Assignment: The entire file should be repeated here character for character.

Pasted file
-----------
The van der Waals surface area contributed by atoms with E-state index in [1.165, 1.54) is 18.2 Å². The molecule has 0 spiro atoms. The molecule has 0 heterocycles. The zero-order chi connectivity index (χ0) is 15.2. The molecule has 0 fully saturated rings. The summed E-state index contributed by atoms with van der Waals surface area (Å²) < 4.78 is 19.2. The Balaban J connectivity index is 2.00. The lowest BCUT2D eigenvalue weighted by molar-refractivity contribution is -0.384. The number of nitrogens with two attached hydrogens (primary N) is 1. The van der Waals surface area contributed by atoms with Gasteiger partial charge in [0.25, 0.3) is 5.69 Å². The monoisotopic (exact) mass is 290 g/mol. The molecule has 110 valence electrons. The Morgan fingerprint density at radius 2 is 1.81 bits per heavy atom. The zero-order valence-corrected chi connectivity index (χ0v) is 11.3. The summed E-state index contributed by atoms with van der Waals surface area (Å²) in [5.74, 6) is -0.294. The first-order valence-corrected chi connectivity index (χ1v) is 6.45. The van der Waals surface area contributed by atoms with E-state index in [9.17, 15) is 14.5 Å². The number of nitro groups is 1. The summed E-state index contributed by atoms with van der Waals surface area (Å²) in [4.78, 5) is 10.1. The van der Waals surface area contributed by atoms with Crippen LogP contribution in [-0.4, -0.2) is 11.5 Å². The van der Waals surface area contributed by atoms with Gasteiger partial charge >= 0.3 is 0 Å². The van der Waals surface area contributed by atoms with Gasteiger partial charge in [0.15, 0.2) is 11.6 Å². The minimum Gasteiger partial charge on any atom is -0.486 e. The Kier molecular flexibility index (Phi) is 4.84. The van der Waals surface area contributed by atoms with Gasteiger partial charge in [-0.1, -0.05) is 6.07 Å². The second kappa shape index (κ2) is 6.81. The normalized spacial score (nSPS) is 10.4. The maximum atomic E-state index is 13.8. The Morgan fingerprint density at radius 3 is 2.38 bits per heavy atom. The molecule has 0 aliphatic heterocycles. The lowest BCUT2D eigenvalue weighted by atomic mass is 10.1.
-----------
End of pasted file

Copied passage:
The van der Waals surface area contributed by atoms with E-state index in [1.165, 1.54) is 18.2 Å². The molecule has 0 spiro atoms. The molecule has 0 heterocycles. The zero-order chi connectivity index (χ0) is 15.2. The molecule has 0 fully saturated rings. The summed E-state index contributed by atoms with van der Waals surface area (Å²) < 4.78 is 19.2. The Balaban J connectivity index is 2.00. The lowest BCUT2D eigenvalue weighted by molar-refractivity contribution is -0.384. The number of nitrogens with two attached hydrogens (primary N) is 1. The van der Waals surface area contributed by atoms with Gasteiger partial charge in [0.25, 0.3) is 5.69 Å². The monoisotopic (exact) mass is 290 g/mol. The molecule has 110 valence electrons. The Morgan fingerprint density at radius 2 is 1.81 bits per heavy atom. The zero-order valence-corrected chi connectivity index (χ0v) is 11.3. The summed E-state index contributed by atoms with van der Waals surface area (Å²) in [5.74, 6) is -0.294. The first-order valence-corrected chi connectivity index (χ1v) is 6.45. The van der Waals surface area contributed by atoms with E-state index in [9.17, 15) is 14.5 Å². The number of nitro groups is 1. The summed E-state index contributed by atoms with van der Waals surface area (Å²) in [4.78, 5) is 10.1. The van der Waals surface area contributed by atoms with Crippen LogP contribution in [-0.4, -0.2) is 11.5 Å². The van der Waals surface area contributed by atoms with Gasteiger partial charge >= 0.3 is 0 Å². The van der Waals surface area contributed by atoms with Gasteiger partial charge in [0.15, 0.2) is 11.6 Å². The minimum Gasteiger partial charge on any atom is -0.486 e. The Kier molecular flexibility index (Phi) is 4.84. The van der Waals surface area contributed by atoms with Gasteiger partial charge in [-0.1, -0.05) is 6.07 Å². The second kappa shape index (κ2) is 6.81. The normalized spacial score (nSPS) is 10.4. The maximum atomic E-state index is 13.8. The Morgan fingerprint density at radius 3 is 2.38 bits per heavy atom. The molecule has 0 aliphatic heterocycles. The lowest BCUT2D eigenvalue weighted by atomic mass is 10.1.